Warning – potential book spoilers ahead
I like to keep a lot of visual references and trinkets of inspiration around me when I write. Dotted around my workspace are various Schleich dinosaurs – Carnotaurus and T. Rex have prominent places (what can I say, I like predators!); and a selection of plush toys including a sabretooth, Nessie, and a black jaguar cub. Then, there are black jaguar and black leopard models, slightly overshadowed by the huge ‘stray cat’ Smilodon from Rebor.
On my desk is a selection of teeth and claws. Some are real, whilst others are museum replicas. I have megalodon, great white, and mako teeth that are all the genuine article, as well as two other fossil shark teeth I’ve never been able to identify 100% (found on a beach on the Isle of Sheppey). Incidentally, the great white tooth was found on a beach in La Jolla, California.
Among the replicas is the tooth you see in the picture below. It’s a cast of a canine from Homotherium. Also known as the scimitar-toothed cat, this was one of the most widely distributed sabre-toothed predators to have existed, having roamed North and South America, Eurasia, and Africa.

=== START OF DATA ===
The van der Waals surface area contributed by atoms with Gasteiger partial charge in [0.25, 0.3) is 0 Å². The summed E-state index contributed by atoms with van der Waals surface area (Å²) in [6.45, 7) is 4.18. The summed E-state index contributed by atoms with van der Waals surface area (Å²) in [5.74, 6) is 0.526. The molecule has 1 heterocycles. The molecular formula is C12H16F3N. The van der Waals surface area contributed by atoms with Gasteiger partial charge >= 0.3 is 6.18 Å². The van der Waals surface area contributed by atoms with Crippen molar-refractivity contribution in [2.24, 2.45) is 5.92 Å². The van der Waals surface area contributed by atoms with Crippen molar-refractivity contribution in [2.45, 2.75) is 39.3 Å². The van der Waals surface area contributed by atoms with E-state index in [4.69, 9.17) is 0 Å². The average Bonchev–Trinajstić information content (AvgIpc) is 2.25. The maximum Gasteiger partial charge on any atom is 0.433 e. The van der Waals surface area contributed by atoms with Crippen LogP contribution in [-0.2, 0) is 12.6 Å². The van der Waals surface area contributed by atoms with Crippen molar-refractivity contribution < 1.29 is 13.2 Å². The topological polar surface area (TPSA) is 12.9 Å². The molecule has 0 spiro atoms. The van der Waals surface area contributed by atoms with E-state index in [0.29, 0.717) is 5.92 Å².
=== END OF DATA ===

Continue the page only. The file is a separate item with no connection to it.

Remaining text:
Sabretooths are featured in my books, and I’m often asked why I didn’t choose Homotherium as the species that ultimately plays a major role in the ongoing storyline. There’s a couple of reasons, but first, did you know how many different sabretooths there are to (hypothetically) choose from?
Homotherium belonged to the Machairodontinae (meaning daggertooth) sub-family within the Felidae (true cat) family of mammalian carnivores. Like all in this sub-family, they are most known for their enlarged maxillary canines. In almost all cases, these protruded from the mouth on either side of the jaw and were visible even when the mouth was closed. But, in the case of Homotherium, it’s likely that despite having relatively large canines, they would have been hidden by the upper lips and lower gum tissues, just like in modern big cats. This was just one reason Homotherium didn’t make the cut. I needed a sabretooth that could be recognised for what it is – despite Homotherium’s convenient European fossil record.